ECI Guest Blog: Leah Rummel

March 24, 2014

Brandon after leaving the hospital.
A baby lays in a nest of blankets while tubes run from under his brightly colored clothes.

When my son Brandon was born 21 years ago, I had no idea what to expect for the future or even the next day. Brandon was not premature and his birth was not complicated, but something was wrong. Shortly after birth, Brandon was struggling to breathe and to swallow, and he started having seizures. He was a fighter, though. He came home after one month in ICU at the hospital (left).

Brandon did not come home alone. Into our daily lives came a machine to monitor how often he stopped breathing, a machine to monitor his oxygen levels, an oxygen tank, a nebulizer, and a suction machine. Plus, we had to learn how to feed Brandon by inserting a tube down his mouth and how to help him to become healthy.

At the time I was working at the Texas Department of Insurance regulating Health Maintenance Organizations (HMOs), and I thought I was educated on all of the resources in the community and health care in general that could help us. I began to realize, though, that my family was ill equipped to handle or understand caring for Brandon in our home, and that there was so much more I needed to learn.


Brandon signs his first word, "Momma."
A young child in pajamas smiles while holding his hand up to his face, palm open.

Luckily, Brandon was referred during his discharge from the hospital to Early Childhood Intervention (ECI). Within a few weeks after discharge, the Easter Seals arrived at our house with an entire team of experts who fully understood Brandon’s needs, performed a complete assessment on him, and developed a complete treatment plan with input from my family. They explained our family’s role in the treatment plan and how they would train us, plus provided additional community resources.

In the beginning Brandon received speech, occupational, and physical therapy, nutrition services, and a home nurse to check on his medical condition. An Easter Seals case manager (social worker) met with our family on a regular basis (today, this is coordinated with an insurance plan and the parents pay a copay based on the family income, an improvement in the program’s sustainability). 

Brandon was very engaged, eager to learn, and began to thrive. He learned to talk, sign, began to eat without tubes, to hold his head up, to stand up, to walk, to identify colors, shapes and many other basic skills that most people take for granted. Each one was a major victory for us all to celebrate.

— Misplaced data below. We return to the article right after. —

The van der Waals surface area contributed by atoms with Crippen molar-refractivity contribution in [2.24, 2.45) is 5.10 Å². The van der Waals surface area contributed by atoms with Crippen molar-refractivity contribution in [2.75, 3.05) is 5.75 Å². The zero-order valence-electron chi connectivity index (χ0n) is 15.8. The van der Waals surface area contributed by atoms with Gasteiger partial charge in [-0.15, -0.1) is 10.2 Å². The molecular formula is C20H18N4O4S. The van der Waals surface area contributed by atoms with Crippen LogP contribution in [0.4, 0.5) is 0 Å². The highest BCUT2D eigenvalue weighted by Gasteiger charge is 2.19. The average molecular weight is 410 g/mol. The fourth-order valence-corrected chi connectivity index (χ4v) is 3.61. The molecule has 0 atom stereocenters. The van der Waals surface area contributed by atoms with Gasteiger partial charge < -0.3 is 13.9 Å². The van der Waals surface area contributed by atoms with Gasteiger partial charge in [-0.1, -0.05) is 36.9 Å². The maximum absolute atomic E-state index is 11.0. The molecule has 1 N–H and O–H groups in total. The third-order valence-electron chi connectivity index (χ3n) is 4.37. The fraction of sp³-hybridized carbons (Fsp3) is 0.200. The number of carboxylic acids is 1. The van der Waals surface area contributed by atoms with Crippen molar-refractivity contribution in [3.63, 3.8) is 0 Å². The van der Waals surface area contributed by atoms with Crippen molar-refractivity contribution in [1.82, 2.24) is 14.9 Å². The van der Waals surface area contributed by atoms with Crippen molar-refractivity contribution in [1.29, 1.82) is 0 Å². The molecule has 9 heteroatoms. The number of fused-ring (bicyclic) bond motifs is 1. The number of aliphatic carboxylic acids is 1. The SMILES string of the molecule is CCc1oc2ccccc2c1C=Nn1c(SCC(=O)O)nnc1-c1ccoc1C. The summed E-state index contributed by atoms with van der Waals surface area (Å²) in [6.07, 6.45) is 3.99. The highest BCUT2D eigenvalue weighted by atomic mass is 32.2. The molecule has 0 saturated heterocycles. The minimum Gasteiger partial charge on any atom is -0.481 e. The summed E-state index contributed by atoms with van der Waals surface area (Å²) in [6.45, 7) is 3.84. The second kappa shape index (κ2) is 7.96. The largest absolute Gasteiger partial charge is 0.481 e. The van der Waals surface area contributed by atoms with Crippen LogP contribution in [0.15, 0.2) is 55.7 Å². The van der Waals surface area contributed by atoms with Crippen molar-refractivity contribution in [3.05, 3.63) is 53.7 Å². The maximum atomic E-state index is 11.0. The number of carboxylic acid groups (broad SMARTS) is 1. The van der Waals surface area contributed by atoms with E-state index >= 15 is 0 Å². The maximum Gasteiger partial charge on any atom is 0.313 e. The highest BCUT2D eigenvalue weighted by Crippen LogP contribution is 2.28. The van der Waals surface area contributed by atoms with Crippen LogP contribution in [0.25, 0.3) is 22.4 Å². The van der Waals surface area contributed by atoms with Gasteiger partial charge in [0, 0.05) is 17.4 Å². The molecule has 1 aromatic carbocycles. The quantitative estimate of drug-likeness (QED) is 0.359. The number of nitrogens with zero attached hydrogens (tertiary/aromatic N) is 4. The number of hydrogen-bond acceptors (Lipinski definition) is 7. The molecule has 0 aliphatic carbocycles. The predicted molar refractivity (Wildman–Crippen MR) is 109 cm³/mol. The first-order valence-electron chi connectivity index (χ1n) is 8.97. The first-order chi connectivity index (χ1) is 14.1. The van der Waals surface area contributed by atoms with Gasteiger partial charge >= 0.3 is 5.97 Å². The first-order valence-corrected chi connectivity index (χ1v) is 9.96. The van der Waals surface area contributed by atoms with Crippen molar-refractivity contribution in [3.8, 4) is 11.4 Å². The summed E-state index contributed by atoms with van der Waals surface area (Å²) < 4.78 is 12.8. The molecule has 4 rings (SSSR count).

Today- Brandon at work.
A woman points at a text on a sheet of paper to a young man pushing a cart full of files.

Today, Brandon is in the Adult Transition Program at the Eanes School District in Austin. He loves the Beatles and works at a live Beatles Radio show. He also works at UT in the afternoons delivering mail (left). He will complete his education at Eanes in one year. His goal is a smooth transition from a school based program working among his peers, living in his own house, and continuing to build lifelong friendships.

ECI made an incredible difference in Brandon’s life, in his progress, in our families’ understanding of this treatment and prognosis, and his successful transition into the school system at age 3. Brandon is a real example that early treatment is key to success.

Keep up with Brandon’s transition at my blog here.


About Leah

Leah Rummel has been an advocate for persons with disabilities for over 20 years. She was recognized as the Volunteer of the Year for her efforts as a long-time parent advocate and board member of Texas Parent to Parent. She currently serves on the Children’s Policy Council, Employment First Task Force, and I/DD System Redesign advisory committee. Leah works at UnitedHealthcare Community Plan of Texas and has one son who has disabilities.

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